Recently, it was made apparent to me just how wacky modern American dating really is. The road to this revelation was neither pleasant nor sudden, but rather a slow and painful realization full of denial (for repeatedly rejecting my now boyfriend’s opinion that I overzealously analyze our relationship, like a “typical American”) and bubble-bursting (for now seeing how my mind has been molded by the psycho dating standards we have in the states today). This is how I found out how twisted the millennial dating timeline is.
Step one of the timeline: The meet-cute. Despite investing my patience (and eyesight) into combing Tinder for a potential partner in crime, I met my French-Chinese dreamboat totally by chance at a bar. Perhaps it wasn’t the most unique “meet-cute,” but I did send him over a drink at least! After he came to say “merci,” I discovered he was a shy but striking man full of intellect and wit—which translated adorably through a thick accent and was definitely swoon-worthy. Our plans progressed to tea and hookah, then pizza and beer, soon to be followed by a 72-hour date complete with a secret tour of his embassy, a soccer game with turkeys, and several living-room dance parties. It really hit me then that we were becoming “an item,” although I didn’t know if he felt the same.
Here’s where the distorted American dating mindset comes into play. Our young, fast-paced society teaches us that we should exercise our right to simultaneously peruse all options instead of fully investing in one at a time. That means most of us chat with other romantic interests or even hook up with multiple at the same time, waiting for the most successful match to rise above the others in a chaotic juggling act.
I grew up thinking there was nothing wrong with seeing various people before you and your partner had the “let’s be exclusive” talk, and that it was actually understood that you were free to do what you wanted until that moment. I remember it always being a cute, almost sappy moment when you would announce “I only want to see you,” which was really another way of saying “if you’re dating other people, now would be a good time to stop, because I have.” When I had this talk with my Frenchman, he was quite taken aback that I had still been seeing other people during the early stages of our romance. He took it hard, as if I had been cheating on him from the get-go. “In Europe we would never do something like this,” he said. “When you start seeing someone, the two of you should just know you’re together without any conversation about it.”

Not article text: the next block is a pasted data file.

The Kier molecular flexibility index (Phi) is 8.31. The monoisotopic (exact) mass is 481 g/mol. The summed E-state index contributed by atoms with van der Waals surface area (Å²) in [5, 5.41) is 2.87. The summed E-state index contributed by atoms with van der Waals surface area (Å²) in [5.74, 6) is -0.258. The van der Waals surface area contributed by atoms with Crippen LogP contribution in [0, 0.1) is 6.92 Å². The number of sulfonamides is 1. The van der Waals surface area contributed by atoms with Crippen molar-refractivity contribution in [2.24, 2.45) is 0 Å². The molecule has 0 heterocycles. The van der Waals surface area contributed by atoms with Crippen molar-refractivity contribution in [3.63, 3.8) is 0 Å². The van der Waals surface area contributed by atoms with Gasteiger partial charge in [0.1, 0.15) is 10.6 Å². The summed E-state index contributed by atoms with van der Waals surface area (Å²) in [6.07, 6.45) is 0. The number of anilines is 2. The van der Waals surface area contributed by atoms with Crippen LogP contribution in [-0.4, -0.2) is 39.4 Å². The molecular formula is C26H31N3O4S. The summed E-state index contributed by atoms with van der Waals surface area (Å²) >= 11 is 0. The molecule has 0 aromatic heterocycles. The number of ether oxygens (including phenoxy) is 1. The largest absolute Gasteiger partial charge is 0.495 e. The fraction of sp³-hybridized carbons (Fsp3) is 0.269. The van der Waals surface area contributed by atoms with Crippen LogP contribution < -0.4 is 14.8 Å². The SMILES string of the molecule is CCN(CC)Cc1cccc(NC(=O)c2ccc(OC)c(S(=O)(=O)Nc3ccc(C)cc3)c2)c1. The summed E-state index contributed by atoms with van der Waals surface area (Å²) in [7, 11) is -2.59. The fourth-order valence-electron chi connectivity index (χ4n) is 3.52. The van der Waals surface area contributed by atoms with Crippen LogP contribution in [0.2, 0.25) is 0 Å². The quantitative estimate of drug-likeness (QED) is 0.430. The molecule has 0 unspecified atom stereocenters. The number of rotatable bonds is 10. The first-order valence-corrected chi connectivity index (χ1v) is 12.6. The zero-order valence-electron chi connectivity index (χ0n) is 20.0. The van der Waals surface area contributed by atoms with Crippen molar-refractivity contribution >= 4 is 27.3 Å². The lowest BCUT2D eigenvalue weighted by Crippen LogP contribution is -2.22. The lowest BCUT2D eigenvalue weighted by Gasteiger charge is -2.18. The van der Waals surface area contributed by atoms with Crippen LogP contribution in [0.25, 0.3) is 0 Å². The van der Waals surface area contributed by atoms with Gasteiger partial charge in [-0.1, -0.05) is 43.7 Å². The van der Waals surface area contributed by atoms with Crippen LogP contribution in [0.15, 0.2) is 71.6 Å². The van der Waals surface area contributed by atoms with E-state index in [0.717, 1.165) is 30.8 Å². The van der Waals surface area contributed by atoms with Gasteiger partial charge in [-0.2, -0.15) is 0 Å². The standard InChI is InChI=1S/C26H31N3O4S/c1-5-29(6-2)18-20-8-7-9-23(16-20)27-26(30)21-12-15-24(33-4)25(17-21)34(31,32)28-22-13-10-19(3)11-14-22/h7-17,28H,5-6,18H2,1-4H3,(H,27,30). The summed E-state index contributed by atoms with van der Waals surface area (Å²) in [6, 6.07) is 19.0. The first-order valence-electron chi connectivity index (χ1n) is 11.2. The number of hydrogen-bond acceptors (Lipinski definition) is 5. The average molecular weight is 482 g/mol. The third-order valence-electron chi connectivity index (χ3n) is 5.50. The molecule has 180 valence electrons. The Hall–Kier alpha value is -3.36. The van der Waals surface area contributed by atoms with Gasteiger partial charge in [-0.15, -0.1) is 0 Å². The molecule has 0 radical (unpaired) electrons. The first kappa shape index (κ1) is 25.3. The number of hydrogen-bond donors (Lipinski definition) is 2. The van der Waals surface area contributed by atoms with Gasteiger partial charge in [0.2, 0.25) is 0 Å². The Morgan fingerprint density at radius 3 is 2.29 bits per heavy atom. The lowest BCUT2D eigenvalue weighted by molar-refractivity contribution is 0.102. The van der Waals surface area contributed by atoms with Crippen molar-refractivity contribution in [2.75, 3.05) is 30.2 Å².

His puzzling reaction to my so-called “happy news” shocked me because I had assumed he grew up with the same dating culture as me, and was also “playing the field” at the beginning. We hadn’t discussed any expectations at that time, and after all, what else should you expect from two young twenty-somethings who met in a bar? But I couldn’t have been more wrong. Once I explained the norm I was used to, the jokes began about how this perspective was “so American.” I did my best to justify our tactics because I was too proud to admit fault, although I knew inside I was overcomplicating something that should be pure and simple.
It began to be increasingly difficult to defend myself as time went on, especially when I asked him if we could “D.T.R.” or “define the relationship.” I remember him laughing for about five minutes, howling almost, with intermittent bursts of French exclamations. “I’ve never heard anything more ridiculous in my life!” he laughed. “We have a set of each other’s keys, we spend most nights together, I even keep clean underwear at your house!”
Why had I brought up this craziness again, I thought. I should have known he wouldn’t play into my fairytale fantasy and ask me to be “his girlfriend” with a cheesy bouquet of flowers like we were on The Bachelor. And it wasn’t because he didn’t care for me, but because I should have known that he already did—immensely, without the artificial sugar-coating I used to think was stronger. I should have noticed the small things he would do for me, like cook me dinner and wash my dishes when I worked late, surprise me with my favorite pastries, or bring me face lotion when he saw I was running low. That’s where the real relationship status was.
In his opinion, the start of the relationship didn’t need any real verbal discussion—no official day for becoming exclusive or officially being together, not even a specific day for an anniversary. The more I think about it, the more insane it sounds to have these events in a relationship timeline, which are quite superficial and manipulative to begin with. I know that old habits die hard, and my instincts will try to cling to me, but I’m glad that I’ve been able to take a step back and see what we have as something unique that doesn’t have to be over-romanticized. He’s my partner and we trust each other. If he doesn’t like to shout our relationship status from the rooftops to prove his affection for me, I think I’m going to be just fine with that.